Administrative records, Archives, Bradford, Historical documents, Historical photos, Historical research, Photos, Records management, Rio de Janeiro

The work and cost of photo preservation

old photos in drawer

The devastating losses at the national museum in Rio De Janeiro in early September reminded me of the sad state of the Bradford archives I visited in the spring, and the high cost of cultural preservation.

In Rio de Janeiro, hundreds of residents stood outside the shell of their national museum, crying and speaking of intense sadness at the loss which has been blamed on funding cuts in recent years that left the institution with few functioning fire extinguishers and smoke detectors.

The science and practice of conserving museum artifacts and archival records requires knowledgeable staff and expensive storage materials and facilities, an expense not well understood or obvious to the public, and so, easily cut from a budget line.

Documents and artifacts deteriorate at a surprising rate when temperature and humidity are not carefully managed, and in most archives, costly devices are installed to control these conditions and are checked and analyzed frequently.

Conservators working in museums and archives, use their extensive scientific training to tease out solutions to problems of deterioration of photos, paper documents, and other items to make repairs and halt the process of deterioration as much as possible.

Most archives also store documents in expensive acid-free folders and boxes to slow down deterioration of documents from acidity emanating from the paper itself and coming from the surrounding environment.

Some archival collections also hold images that exist only in the form of a glass negative, thick and heavy.  And, of course, fragile; requiring costly and specialized storage and handling conditions all their own.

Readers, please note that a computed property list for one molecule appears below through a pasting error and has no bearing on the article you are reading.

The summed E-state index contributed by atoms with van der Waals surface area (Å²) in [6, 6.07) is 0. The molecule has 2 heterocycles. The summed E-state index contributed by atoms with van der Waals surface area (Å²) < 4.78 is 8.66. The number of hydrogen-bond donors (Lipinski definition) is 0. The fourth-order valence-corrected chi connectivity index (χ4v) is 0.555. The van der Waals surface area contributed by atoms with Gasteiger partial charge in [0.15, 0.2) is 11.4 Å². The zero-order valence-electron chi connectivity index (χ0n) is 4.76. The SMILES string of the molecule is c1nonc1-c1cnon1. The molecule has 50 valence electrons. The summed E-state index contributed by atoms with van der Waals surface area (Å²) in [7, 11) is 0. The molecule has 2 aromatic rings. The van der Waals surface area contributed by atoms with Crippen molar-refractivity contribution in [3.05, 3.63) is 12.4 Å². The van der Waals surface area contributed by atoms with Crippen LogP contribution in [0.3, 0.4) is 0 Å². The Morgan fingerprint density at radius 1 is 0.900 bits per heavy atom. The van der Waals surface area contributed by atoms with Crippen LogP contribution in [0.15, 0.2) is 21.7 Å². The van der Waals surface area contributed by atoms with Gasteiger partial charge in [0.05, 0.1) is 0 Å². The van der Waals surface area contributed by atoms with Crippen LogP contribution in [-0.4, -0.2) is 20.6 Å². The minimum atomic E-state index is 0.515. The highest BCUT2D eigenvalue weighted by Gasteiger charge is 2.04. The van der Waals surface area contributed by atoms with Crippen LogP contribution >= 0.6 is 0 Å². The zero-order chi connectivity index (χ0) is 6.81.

I don’t know enough about the science to go into the details but I have seen the results and you have too, no doubt, in your own collection of old photos where the colour has washed out from age, or have gotten moldy and stuck together from being kept in a humid place.  Or on documents where the ink has faded altogether, making them virtually useless.

 

 

 

 

 

Administrative records, Archives, Historical documents, Historical research, Library, Record keeping, Records management, Research, Vancouver history

Archival records weren’t created for future researchers

archive image
some archival documents are hand-written in an old style which adds to the challenge of reading them

 

An archives is, often and strictly speaking the records created in the course of the daily work of a business, society, church, club, or government agency or department. 

These records include documents such as letters (correspondence), minutes of meetings, work-flow documents, registrations forms, records of employment. cemetery registries – all that kind of stuff.  

They are the tracking, book-keeping, and monitoring documents created by, for example finance department could  know who to send the property tax assessment to. Or so that plots in different parts of the cemetery were assigned to the next person to be buried there. Or so that the health inspector knew who the owner was if  a customer complained about the cleanliness of a restaurant.
The department or organization that created these records probably had no thought to researchers of the far future who might use them as a means of tracking down relatives,  figuring out the comparative value of land over time, or compiling stats on tuberculosis deaths in a given year.